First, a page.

An image to hold onto until eternity.

imageThere is an interesting guest posting by Jan Vallone in the Image Journal blog of the Evangelical Channel at Patheos. She begins . . .

If you asked me about the Shroud of Turin, I could speak for hours. Before I saw it in Italy one Easter, I read several books on it. So I could tell you . . .

. . . and she does. It is well written. Jan goes through the history some of which I dispute. She goes through the science and I scream no-no-no here and there as when she writes, “Forensic scientists . . . . charge the radiologists with sampling a Poor Clare patch.”

But she call the historsy and the science straw. I like where she goes with it even if I disagree with the flash of light and the ponytail and the chrysanthemums and the backlighting:

Because there’s something that leaves me speechless, something I didn’t read in books, something that didn’t strike me till I stood in the dark cathedral among a praying crowd and stared at the backlit Shroud suspended on a wall before me, so close I could have touched its fibers, the imprint, the blood.

That something is this: Jesus was a man, a man no bigger than my son, one man among the billions who have lived or ever will. And one spring evening long ago, he pulled his hair into a ponytail to prepare bread and wine for his disciples, as my son pulls on a favorite t-shirt to set out beer and nachos for his friends.

As if it were an ordinary evening.

But it wasn’t an ordinary evening; it was the last one of his life.

And when his mother saw his broken corpse, one she hoped to never see—as I hope to never see my son’s—she tossed a few chrysanthemums upon it, covered it with the Shroud, and left the tomb with her grief.

Then, when all was quiet, a flash of light, a flutter of fabric. An image to hold onto until eternity.

Well, it does look backlit in the photograph.

3 thoughts on “An image to hold onto until eternity.”

  1. I haven’t read Jan’s book yet, but what I gather from Dan’s comments it is another of the many books that make “Jesus” seem ordinary, like a common hippie-guy having a common Seder with his friends… ponytail and all and then transferring this common energy onto an uncommon Shroud. I don’t buy it. If anything the man on the Shroud had a magnificent energy form which imparted long-lasting information. The type of information that goes beyond the common beer-drinking crowd of today; the type of information that makes us wonder did he walk on water, did he heal the sick, and raise the dead, did he rise to new and everlasting life? Wonder of Wonders… with the possibility of bringing us all to say one day: I and the Father are One!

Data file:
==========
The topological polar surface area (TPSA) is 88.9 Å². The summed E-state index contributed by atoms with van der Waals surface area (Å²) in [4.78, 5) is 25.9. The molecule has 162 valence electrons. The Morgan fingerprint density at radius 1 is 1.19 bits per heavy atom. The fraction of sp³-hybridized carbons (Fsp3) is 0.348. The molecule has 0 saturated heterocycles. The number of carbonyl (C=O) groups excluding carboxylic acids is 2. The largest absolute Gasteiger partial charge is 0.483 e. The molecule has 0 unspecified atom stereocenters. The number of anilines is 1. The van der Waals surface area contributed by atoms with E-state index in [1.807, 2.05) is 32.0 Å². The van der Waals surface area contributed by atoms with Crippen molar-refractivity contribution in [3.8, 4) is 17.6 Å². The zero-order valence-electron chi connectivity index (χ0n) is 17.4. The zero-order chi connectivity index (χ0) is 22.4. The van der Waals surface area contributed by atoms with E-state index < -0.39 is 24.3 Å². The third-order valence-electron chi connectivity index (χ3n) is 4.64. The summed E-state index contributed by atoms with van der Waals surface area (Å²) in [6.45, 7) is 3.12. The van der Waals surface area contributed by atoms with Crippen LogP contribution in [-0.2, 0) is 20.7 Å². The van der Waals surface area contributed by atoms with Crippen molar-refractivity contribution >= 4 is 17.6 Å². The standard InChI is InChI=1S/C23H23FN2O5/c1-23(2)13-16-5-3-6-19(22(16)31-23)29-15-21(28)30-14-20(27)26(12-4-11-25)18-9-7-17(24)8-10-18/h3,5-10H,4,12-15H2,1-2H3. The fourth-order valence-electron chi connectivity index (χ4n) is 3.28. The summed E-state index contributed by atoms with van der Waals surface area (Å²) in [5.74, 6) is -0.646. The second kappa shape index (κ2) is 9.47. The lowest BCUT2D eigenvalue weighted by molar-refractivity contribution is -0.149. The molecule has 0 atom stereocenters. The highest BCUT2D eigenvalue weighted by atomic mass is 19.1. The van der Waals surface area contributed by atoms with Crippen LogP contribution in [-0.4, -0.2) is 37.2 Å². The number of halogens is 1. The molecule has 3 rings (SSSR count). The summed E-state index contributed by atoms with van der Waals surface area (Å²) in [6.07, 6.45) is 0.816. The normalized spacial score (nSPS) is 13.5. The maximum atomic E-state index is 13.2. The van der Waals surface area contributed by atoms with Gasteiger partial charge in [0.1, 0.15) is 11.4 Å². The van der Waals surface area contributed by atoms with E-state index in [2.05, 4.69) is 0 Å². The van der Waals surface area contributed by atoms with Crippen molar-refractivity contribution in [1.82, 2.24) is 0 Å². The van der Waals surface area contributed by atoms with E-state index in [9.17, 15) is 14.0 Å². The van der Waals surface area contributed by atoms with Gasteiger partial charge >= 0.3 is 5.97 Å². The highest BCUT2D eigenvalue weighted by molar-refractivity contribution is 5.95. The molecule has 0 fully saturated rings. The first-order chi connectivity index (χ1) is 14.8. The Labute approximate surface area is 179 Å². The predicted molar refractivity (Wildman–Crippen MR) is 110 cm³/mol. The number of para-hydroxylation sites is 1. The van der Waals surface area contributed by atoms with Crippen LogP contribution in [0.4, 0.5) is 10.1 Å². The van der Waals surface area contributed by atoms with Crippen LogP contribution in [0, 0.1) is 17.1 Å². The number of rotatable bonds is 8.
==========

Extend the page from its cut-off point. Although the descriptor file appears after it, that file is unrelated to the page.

1. I just discovered this comment and am moved to respond. If you visit the Shroud or study good photos of the rear image–both of which I have done–you can clearly see that Jesus’ hair–and I do believe the Shroud is that of Jesus–is pulled back into a ponytail. This is one of the details that enabled me to viscerally understand that Jesus was indeed fully human and that both he and those who loved him–like his mother Mary–suffered great human pain when he was crucified. The Passion became less abstract to me because I too am both human and a mother. But the fact that Jesus was human does not make him ordinary. Doctrine teaches that he was both fully human and fully divine. I do not doubt the resurrection or Jesus’ divine nature. The Shroud moved me to tears and seeing it remains one of the most precious, revelatory moments of my life. What I mean by “straw” is that while the science and history of the Shroud are fascinating, the science and history of the relic, in the end, really aren’t that important. If the Shroud were to be definitively discredited, it would not affect my theology one bit. I borrowed the term “straw” from St. Thomas Aquinas, who said of his multi-volume theological treatise the Summa Theologica, which attempted to rationalize theology: “The end of my labors has come. All that I have written appears to be as so much straw after the things that have been revealed to me.”

      When I studied books on the Shroud, I was studying science and history. When I saw the Shroud, I was experiencing revelation, and revelation, when it comes to God, is really what counts, at least for me.

      Lastly, I am not a scientist, historian or theologian. But I did do my research on the Shroud, and “the facts” I mentioned in the essay came from legitimate sources. Many sources contradict each other, which is why the Shroud is disputed in the first place. Because of that, there really isn’t any set of facts about the Shroud that would be free from challenge. I’m sorry to have made anyone cringe (see below). I did my best. In the end the essay was more about the heart than the head.

  2. We may cringe at the (slight) misrepresentation of both her science and history. But she may have a point in calling this “straw”. We spend a lot of time on this site arguing about such “straw”, but perhaps it matters less than the personal response and indeed the poetry and spiritual awareness that the reality of the Shroud may produce in a person’s life. I think this is the emphasis that both Pope John Paul II and Pope Francis have reiterated from time to time. Despite the ‘clublu22014’ objection to her personal interpretation of it, it is still the emphasis in his own comment. We too seldom reflect on such aspects.

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